This was all a bit too much for the small congregation that, in its recent past, has had female priests at the altar and in the pulpit. In the past 10 years, the congregation has lost nearly half of its Sunday attendees. In 2002 nearly 80 people came to Sunday services, but the latest 2012 TEC figures show that only about 40 parishioners regularly show up. Grace isn't the only Episcopal Church in Pine Bluff. In fact, in 1959 Grace started out as a mission to Trinity Church, a thriving traditional Episcopal congregation that stretches back to 1838.

A hastily called vestry meeting was planned for Wednesday evening to deal with the unfolding situation. At that meeting, Grace's Senior Warden George Talbot read a letter from Bishop Benfield confirming Fry's removal as Grace's priest-in-charge -- a post the beleaguered priest has only held since March 2013.

"Dear Greg and members of the vestry," Bishop Benfield's letter begins. "The announcement by your priest-in‐charge that he is transgender has resulted in our church taking a look at gender in ways that would not have likely occurred in a previous generation ... I realize that at Grace Church one thing I can do to assist with your current health and to refocus all of us on mission is to offer my leadership as your bishop in the most constructive way possible. With that end in mind, I have decided to dissolve the relationship between the priest‐in-charge and Grace Church, effective February 28, 2014 ... This action will allow the priest to transition at a pace that might not otherwise be possible ... I have great respect for Greg's ministry among the people of Grace Church this past year, and I have equal respect for the witness of Grace Church to the people of Pine Bluff and beyond ..."

On Thursday, Bishop Benfield elaborated on the Grace situation on the Diocesan website. "After a week of serious conversations with the people involved, I decided that the long-term wellbeing of the priest, as well as that of the congregation, is best served by dissolving their pastoral relationship. This move will allow the priest to work on transitioning and begin a new life that will be lived with authenticity. It also allows the congregation to focus on the work that we have in every congregation: to restore all people to unity with God and one another in Christ."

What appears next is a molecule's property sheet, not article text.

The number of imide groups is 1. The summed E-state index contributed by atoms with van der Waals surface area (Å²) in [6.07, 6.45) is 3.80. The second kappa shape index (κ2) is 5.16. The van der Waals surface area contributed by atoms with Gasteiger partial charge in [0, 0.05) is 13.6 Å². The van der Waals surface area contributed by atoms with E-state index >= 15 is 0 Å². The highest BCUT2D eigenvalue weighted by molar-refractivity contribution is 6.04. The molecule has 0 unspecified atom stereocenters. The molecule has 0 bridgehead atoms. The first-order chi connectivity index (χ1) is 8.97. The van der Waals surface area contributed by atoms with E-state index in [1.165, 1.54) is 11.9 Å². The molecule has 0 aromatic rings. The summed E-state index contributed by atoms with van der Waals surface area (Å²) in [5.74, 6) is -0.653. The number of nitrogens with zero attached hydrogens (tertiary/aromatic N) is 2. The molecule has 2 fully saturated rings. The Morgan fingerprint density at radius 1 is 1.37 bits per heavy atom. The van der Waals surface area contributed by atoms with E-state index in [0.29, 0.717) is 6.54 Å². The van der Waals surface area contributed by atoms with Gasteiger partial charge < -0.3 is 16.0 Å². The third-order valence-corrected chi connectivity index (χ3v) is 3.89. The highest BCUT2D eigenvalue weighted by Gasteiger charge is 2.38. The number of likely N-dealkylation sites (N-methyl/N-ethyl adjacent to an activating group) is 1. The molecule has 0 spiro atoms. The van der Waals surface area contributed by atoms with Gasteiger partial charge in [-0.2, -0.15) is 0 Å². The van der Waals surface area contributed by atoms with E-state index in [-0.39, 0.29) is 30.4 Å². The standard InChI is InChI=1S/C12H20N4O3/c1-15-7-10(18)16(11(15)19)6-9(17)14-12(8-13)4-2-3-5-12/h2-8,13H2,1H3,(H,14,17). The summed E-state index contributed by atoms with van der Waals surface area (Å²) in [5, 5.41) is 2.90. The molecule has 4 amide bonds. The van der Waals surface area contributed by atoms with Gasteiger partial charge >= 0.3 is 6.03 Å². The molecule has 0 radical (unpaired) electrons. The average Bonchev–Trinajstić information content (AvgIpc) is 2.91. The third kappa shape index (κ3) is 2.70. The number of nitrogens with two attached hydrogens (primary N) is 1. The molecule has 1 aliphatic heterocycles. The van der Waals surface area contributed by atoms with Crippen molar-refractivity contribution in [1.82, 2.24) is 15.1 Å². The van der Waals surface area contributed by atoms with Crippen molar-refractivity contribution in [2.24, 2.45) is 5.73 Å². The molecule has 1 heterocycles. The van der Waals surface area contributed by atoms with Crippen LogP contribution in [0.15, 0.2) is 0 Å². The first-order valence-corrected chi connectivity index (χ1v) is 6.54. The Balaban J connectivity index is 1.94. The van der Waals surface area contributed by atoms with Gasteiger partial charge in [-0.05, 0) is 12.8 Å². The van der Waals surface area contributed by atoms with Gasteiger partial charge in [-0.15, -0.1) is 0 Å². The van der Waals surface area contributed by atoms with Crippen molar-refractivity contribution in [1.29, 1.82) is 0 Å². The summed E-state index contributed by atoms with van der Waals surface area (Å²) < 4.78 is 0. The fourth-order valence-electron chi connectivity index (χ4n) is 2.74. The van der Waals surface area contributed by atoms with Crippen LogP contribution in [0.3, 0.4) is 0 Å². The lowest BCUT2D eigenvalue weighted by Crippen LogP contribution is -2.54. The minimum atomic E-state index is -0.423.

In another statement on the Diocesan website, Fry said he concurred with Bishop Benfield's action.

"I fully support and agree with the bishop's action of dissolution and believe it was the very best thing to happen for everyone involved," he wrote. "I thank the bishop for his generous and pastoral response in this situation and fully support his decision and leadership in bringing a gracious and holy end to this. ... My hope is that someday this will not be newsworthy, or even an issue at all, and people may live as the children of God in all the wonderfully diverse ways there can be."

The Episcopal Diocese of Arkansas' Canon to the Ordinary, Jason Alexander is scheduled to be at Grace for this Sunday's (March 2) morning worship service. He told VOL that the Diocese is lining up supply clergy so that worship can go on as usual following Fry's unexpected removal. The Canon noted that Grace has "fantastic leadership," and that he was confident "that they will go on to do the good work they have been doing."